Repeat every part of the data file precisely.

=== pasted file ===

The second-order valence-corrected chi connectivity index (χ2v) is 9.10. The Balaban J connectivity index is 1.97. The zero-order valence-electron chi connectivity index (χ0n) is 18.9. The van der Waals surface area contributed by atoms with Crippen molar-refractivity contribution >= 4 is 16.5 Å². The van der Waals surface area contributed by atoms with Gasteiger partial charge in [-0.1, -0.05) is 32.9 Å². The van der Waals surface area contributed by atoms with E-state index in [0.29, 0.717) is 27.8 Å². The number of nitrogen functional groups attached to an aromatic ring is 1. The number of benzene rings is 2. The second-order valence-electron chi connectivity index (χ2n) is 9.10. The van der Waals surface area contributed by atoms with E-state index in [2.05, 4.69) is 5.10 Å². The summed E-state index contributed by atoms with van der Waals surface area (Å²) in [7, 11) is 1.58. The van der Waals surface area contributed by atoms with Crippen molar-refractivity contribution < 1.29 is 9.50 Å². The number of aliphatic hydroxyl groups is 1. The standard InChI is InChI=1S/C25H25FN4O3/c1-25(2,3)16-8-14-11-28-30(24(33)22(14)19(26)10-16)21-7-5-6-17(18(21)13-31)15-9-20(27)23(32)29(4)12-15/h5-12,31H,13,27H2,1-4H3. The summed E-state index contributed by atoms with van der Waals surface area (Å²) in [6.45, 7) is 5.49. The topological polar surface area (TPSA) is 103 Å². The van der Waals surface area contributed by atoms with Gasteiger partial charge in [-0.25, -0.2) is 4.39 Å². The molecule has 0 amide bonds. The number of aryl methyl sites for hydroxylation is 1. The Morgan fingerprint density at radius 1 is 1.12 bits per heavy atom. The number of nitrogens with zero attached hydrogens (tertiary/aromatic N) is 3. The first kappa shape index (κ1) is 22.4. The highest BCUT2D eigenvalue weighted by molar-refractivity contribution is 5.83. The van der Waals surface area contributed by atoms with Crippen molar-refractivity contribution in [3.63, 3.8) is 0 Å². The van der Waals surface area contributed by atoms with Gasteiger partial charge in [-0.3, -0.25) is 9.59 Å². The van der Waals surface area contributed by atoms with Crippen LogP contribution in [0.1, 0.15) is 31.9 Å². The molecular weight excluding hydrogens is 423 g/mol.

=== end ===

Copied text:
The second-order valence-corrected chi connectivity index (χ2v) is 9.10. The Balaban J connectivity index is 1.97. The zero-order valence-electron chi connectivity index (χ0n) is 18.9. The van der Waals surface area contributed by atoms with Crippen molar-refractivity contribution >= 4 is 16.5 Å². The van der Waals surface area contributed by atoms with Gasteiger partial charge in [-0.1, -0.05) is 32.9 Å². The van der Waals surface area contributed by atoms with E-state index in [0.29, 0.717) is 27.8 Å². The number of nitrogen functional groups attached to an aromatic ring is 1. The number of benzene rings is 2. The second-order valence-electron chi connectivity index (χ2n) is 9.10. The van der Waals surface area contributed by atoms with E-state index in [2.05, 4.69) is 5.10 Å². The summed E-state index contributed by atoms with van der Waals surface area (Å²) in [7, 11) is 1.58. The van der Waals surface area contributed by atoms with Crippen molar-refractivity contribution < 1.29 is 9.50 Å². The number of aliphatic hydroxyl groups is 1. The standard InChI is InChI=1S/C25H25FN4O3/c1-25(2,3)16-8-14-11-28-30(24(33)22(14)19(26)10-16)21-7-5-6-17(18(21)13-31)15-9-20(27)23(32)29(4)12-15/h5-12,31H,13,27H2,1-4H3. The summed E-state index contributed by atoms with van der Waals surface area (Å²) in [6.45, 7) is 5.49. The topological polar surface area (TPSA) is 103 Å². The van der Waals surface area contributed by atoms with Gasteiger partial charge in [-0.25, -0.2) is 4.39 Å². The molecule has 0 amide bonds. The number of aryl methyl sites for hydroxylation is 1. The Morgan fingerprint density at radius 1 is 1.12 bits per heavy atom. The number of nitrogens with zero attached hydrogens (tertiary/aromatic N) is 3. The first kappa shape index (κ1) is 22.4. The highest BCUT2D eigenvalue weighted by molar-refractivity contribution is 5.83. The van der Waals surface area contributed by atoms with Crippen molar-refractivity contribution in [3.63, 3.8) is 0 Å². The van der Waals surface area contributed by atoms with Gasteiger partial charge in [-0.3, -0.25) is 9.59 Å². The van der Waals surface area contributed by atoms with Crippen LogP contribution in [0.1, 0.15) is 31.9 Å². The molecular weight excluding hydrogens is 423 g/mol.